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A Conversation with Paolo Sorrentino (THE HAND OF GOD)

Italian director Paolo Sorrentino has already won one Oscar, for his 2013 The Great Beauty, and now he is nominated for another one, for last year’s The Hand of God (which I reviewed out of the Middleburg Film Festival). This latest movie is autobiographical in nature, inspired by his own youth and the unfortunate tragedy that struck the family in his late teenage years. Ahead of this year’s Academy Awards, I spoke with Sorrentino by Zoom, and here is a condensed digest of our conversation, edited for length and clarity, with occasional adjustments for the American idiom.

Hammer to Nail: Your new film, The Hand of God, is deeply personal for you. How much is taken straight from your own life and how much did you change in the process of writing the story?

Paolo Sorrentino: It’s a mix. Many things are true; mostly, it’s true. I changed the chronology sometimes for dramaturgical reasons, so that some things that may have happened when I was 24 I pretended had happened when I was 18. But the things are mostly real. The starting point was to be true and honest about the feelings of the characters in the movie even when I changed the facts for narrative purposes.

HtN: What was it like for you to revisit this personal story and return to your native Naples, where you hadn’t made a film since your debut feature, One Man Up?

PS: It was, of course, very intense, because I had missed Naples for many years, and in the few times I had been back to Naples I had never gone to see the places where I grew up. And so, after many years, I returned to those places for the first time since I had grown up: my school, my house, the gardens where I hung out with friends. And so it was very emotional and painful, but in many cases also a kind of joyful rendezvous with friends I hadn’t seen for a long time. It’s always interesting to see people whom one hasn’t seen since they were teenagers; now they are adults with children and their own lives. There’s a tenderness in that encounter.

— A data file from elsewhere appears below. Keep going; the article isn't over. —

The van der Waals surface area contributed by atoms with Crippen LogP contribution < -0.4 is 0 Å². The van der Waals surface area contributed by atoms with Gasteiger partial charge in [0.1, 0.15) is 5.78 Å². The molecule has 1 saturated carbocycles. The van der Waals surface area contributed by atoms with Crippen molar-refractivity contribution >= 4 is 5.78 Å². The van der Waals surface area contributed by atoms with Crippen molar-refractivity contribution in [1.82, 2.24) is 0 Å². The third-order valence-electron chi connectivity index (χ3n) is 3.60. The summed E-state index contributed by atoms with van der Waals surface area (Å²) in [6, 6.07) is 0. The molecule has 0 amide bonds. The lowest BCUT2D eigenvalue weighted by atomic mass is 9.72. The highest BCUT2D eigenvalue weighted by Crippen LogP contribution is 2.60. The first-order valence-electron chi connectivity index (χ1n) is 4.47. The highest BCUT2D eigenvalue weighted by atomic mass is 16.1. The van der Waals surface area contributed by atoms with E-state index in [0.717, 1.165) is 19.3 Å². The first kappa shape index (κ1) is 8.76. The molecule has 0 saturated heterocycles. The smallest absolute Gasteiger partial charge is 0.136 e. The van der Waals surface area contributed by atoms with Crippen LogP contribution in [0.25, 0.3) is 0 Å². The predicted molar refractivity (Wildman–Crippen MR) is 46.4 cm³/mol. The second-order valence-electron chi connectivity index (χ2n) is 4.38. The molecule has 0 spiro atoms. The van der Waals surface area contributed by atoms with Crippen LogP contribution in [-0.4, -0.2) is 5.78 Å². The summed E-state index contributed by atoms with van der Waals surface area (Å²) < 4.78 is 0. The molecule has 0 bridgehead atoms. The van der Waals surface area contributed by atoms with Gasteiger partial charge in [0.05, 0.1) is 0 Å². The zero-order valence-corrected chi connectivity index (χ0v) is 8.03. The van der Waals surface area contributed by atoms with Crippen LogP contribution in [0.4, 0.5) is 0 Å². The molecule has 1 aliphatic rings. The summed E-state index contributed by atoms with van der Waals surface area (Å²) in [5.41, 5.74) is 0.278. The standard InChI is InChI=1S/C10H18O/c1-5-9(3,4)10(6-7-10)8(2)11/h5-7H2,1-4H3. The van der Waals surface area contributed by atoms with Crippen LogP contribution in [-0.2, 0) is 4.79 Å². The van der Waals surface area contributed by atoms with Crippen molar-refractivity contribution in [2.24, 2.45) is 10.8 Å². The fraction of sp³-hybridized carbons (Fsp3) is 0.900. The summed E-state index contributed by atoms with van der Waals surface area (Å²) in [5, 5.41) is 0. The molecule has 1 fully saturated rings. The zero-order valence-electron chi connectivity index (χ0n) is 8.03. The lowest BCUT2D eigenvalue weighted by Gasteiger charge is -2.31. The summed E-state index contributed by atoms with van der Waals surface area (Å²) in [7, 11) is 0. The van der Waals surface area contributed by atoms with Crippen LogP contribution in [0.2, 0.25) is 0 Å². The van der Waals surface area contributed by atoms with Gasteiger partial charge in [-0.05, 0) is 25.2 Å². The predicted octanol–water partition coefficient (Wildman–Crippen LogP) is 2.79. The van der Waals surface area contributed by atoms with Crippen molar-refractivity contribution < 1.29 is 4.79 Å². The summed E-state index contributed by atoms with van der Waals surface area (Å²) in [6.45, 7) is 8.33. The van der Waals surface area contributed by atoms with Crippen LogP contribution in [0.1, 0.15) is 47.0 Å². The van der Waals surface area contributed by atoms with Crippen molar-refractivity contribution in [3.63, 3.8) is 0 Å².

HtN: Well, the film certainly feels, in part, like a love poem to Naples. What motivated you to make this film now, at this point in your career?

PS: I don’t know. I imparted a great importance, perhaps without reason, to the fact that I had turned 50. I thought that was a big milestone. I thought that maybe I was old enough to face my painful past and that a movie like this would be a good way to talk about my pain with other people instead of what I did for many years: a long monologue with myself. In this case, I preferred to share with other people and it was very helpful because, of course, I found out I was not alone and that many people have the same feelings and the same pain and similar grief.

HtN: It’s also about your coming of age as a cinephile and your growing love of the movies, and so there’s that joy of discovery of this art form that you have loved so much. The Hand of God, like all your films, is exquisitely crafted and beautifully photographed, but it feels more restrained compared to movies like The Great Beauty and Loro, or shows like The Young Pope. How would you describe this slightly different approach?

PS: From the beginning, it was pretty clear to me that these feelings required a simple style, a more straightforward style. And at the same time, I was a little bit tired of my old style. I had done many films following a very precise aesthetic and I thought there was a serious risk that after so many films it had become a sort of mannerism, and so in this case, I found a story that didn’t need this kind of aesthetic and I was very happy to change my style.